Artburst: During Program I it was effective. I remember one look you gave the audience when the three male dancers were competing for your attention during Fancy Free. You were sitting with Rebecca King, watching them perform then when Alston Chase stretched out at your feet, your head turned away, eyes went down, and your entire body made the shape of a bow that stretched away from him toward King, seated at your side. Moments like that transformed that Robbins piece for me.
Messmer: American Ballet Theater was versatile. I worked with Twyla, Taylor and MacMillan [check spelling], Anthony Tudor [check spelling] (Dark Elegies, Pillar of Fire, Leaves are Fading) – this gave me a very wide repertory. I wanted to do theme [explain this a little] and yet the person who has the most range gets left out.
Georgina Parkinson was my coach at ABT and I learned a ton from her; she picked me as her apprentice from day one. She coached me through Nutcracker. I remember that she made me learn makeup by literally taking me to the makeup department where they would make up half my face and I would make up the other half.
Artburst: Where there any other decisive turning points in developing your theatrical craft?
Messmer: A big turning point came for me when I began to work with Alexei Ratmansky. He was the first person to pick me for a ballet – On the Dneiper. It was [first name] Vishneva and [first name] Herrera [spelling] and me, and that by itself was a huge cast. After the first week of rehearsals I confessed to him that I did not understand it. He explained the stagecraft and the personality dynamics of that choreography. However, working with him on Firebird – that was a big game changer for me.
Artburst: How so?
Messmer: I was called to be the princess, the maiden, and usually in traditional Firebirds the maiden is a fluff role and she’s not even in pointe [CHECK SPELLING] shoes. Ratmansky changed that. He made the maidens and the princess also dance the role of the monsters [CHECK SYNOPSIS]. That ballet was not so much about the Firebird – it was much more about the maiden. Ratmansky also did something else. He expressed a confidence in me that I had not experienced before. It was the first time someone looked at me and my partner, and said, “I don’t like how this sequence works. I don’t know what I want – you two go off and work something out”. Sometimes he liked what we brought back to him, sometimes he didn’t. Still, I felt I wanted to be the best vessel for him to work with.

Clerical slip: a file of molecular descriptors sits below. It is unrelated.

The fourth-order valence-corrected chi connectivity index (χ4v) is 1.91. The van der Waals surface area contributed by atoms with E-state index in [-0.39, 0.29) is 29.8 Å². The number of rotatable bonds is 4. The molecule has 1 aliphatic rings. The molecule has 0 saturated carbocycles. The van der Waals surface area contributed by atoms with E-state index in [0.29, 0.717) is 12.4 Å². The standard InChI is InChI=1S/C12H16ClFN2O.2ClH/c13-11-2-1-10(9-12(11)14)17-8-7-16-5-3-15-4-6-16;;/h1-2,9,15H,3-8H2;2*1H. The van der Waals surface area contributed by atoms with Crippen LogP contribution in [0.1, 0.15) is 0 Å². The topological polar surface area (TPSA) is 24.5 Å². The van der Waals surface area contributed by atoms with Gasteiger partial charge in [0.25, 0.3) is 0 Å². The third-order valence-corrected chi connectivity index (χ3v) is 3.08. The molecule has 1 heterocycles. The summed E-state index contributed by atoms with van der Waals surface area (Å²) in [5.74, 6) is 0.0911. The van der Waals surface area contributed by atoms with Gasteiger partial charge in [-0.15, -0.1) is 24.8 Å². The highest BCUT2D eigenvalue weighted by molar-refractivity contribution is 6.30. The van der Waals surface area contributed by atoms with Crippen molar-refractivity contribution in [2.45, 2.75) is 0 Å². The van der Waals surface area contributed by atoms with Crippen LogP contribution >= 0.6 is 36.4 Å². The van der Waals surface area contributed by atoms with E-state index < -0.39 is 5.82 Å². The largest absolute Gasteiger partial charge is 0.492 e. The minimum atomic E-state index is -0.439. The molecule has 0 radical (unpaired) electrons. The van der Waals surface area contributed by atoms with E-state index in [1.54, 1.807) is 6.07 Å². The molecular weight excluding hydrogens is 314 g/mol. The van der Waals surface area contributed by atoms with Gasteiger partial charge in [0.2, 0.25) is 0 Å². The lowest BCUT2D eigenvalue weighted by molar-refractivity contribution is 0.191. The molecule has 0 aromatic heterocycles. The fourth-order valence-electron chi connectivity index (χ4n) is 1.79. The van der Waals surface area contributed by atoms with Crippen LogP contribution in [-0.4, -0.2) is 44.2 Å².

One big problem I faced was that I did not have a big sponsor behind me – in 2008 ABT decided to impose the Star Strategy — let’s have guest artists come in, we don’t have to pay their insurance.
Money, saving and bringing it in, was the bottom line here. With this strategy usually the principal dancers have negotiated contracts. The soloists and corps de ballet have sponsors so that their salaries do not come out of the company’s money. This strategy was adopted by ABT, though not, so far, in other companies. I thought this strategy was very destructive of the artistic environment at ABT.